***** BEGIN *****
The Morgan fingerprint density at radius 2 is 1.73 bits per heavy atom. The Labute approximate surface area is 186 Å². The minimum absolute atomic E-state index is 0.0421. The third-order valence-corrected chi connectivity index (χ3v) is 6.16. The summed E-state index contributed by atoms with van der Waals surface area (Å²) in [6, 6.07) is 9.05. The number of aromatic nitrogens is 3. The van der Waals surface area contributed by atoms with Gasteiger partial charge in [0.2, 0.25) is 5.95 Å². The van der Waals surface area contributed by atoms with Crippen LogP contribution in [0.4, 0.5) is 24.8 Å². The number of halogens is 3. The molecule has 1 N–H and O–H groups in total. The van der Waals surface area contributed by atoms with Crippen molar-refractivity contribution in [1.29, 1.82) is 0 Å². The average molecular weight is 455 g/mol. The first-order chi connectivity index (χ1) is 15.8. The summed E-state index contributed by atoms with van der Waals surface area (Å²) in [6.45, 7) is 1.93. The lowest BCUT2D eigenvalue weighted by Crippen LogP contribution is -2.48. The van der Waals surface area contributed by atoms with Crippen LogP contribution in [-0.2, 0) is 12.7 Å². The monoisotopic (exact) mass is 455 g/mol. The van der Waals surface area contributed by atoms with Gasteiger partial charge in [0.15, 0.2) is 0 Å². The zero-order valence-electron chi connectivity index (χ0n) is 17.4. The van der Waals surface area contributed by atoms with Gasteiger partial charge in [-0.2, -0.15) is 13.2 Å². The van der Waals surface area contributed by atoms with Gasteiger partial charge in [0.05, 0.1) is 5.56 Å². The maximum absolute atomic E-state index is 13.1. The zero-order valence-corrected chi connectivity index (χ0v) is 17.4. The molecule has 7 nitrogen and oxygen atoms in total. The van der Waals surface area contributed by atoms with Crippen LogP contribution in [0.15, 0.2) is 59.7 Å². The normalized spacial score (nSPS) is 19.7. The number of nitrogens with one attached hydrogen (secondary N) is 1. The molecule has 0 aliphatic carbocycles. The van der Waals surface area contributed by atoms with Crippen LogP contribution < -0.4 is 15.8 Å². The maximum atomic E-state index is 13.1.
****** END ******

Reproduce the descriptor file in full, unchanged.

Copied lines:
The Morgan fingerprint density at radius 2 is 1.73 bits per heavy atom. The Labute approximate surface area is 186 Å². The minimum absolute atomic E-state index is 0.0421. The third-order valence-corrected chi connectivity index (χ3v) is 6.16. The summed E-state index contributed by atoms with van der Waals surface area (Å²) in [6, 6.07) is 9.05. The number of aromatic nitrogens is 3. The van der Waals surface area contributed by atoms with Gasteiger partial charge in [0.2, 0.25) is 5.95 Å². The van der Waals surface area contributed by atoms with Crippen LogP contribution in [0.4, 0.5) is 24.8 Å². The number of halogens is 3. The molecule has 1 N–H and O–H groups in total. The van der Waals surface area contributed by atoms with Crippen molar-refractivity contribution in [1.29, 1.82) is 0 Å². The average molecular weight is 455 g/mol. The first-order chi connectivity index (χ1) is 15.8. The summed E-state index contributed by atoms with van der Waals surface area (Å²) in [6.45, 7) is 1.93. The lowest BCUT2D eigenvalue weighted by Crippen LogP contribution is -2.48. The van der Waals surface area contributed by atoms with Crippen LogP contribution in [-0.2, 0) is 12.7 Å². The monoisotopic (exact) mass is 455 g/mol. The van der Waals surface area contributed by atoms with Gasteiger partial charge in [0.15, 0.2) is 0 Å². The zero-order valence-electron chi connectivity index (χ0n) is 17.4. The van der Waals surface area contributed by atoms with Gasteiger partial charge in [-0.2, -0.15) is 13.2 Å². The van der Waals surface area contributed by atoms with Gasteiger partial charge in [0.05, 0.1) is 5.56 Å². The maximum absolute atomic E-state index is 13.1. The zero-order valence-corrected chi connectivity index (χ0v) is 17.4. The molecule has 7 nitrogen and oxygen atoms in total. The van der Waals surface area contributed by atoms with Crippen LogP contribution in [0.15, 0.2) is 59.7 Å². The normalized spacial score (nSPS) is 19.7. The number of nitrogens with one attached hydrogen (secondary N) is 1. The molecule has 0 aliphatic carbocycles. The van der Waals surface area contributed by atoms with Crippen LogP contribution < -0.4 is 15.8 Å². The maximum atomic E-state index is 13.1.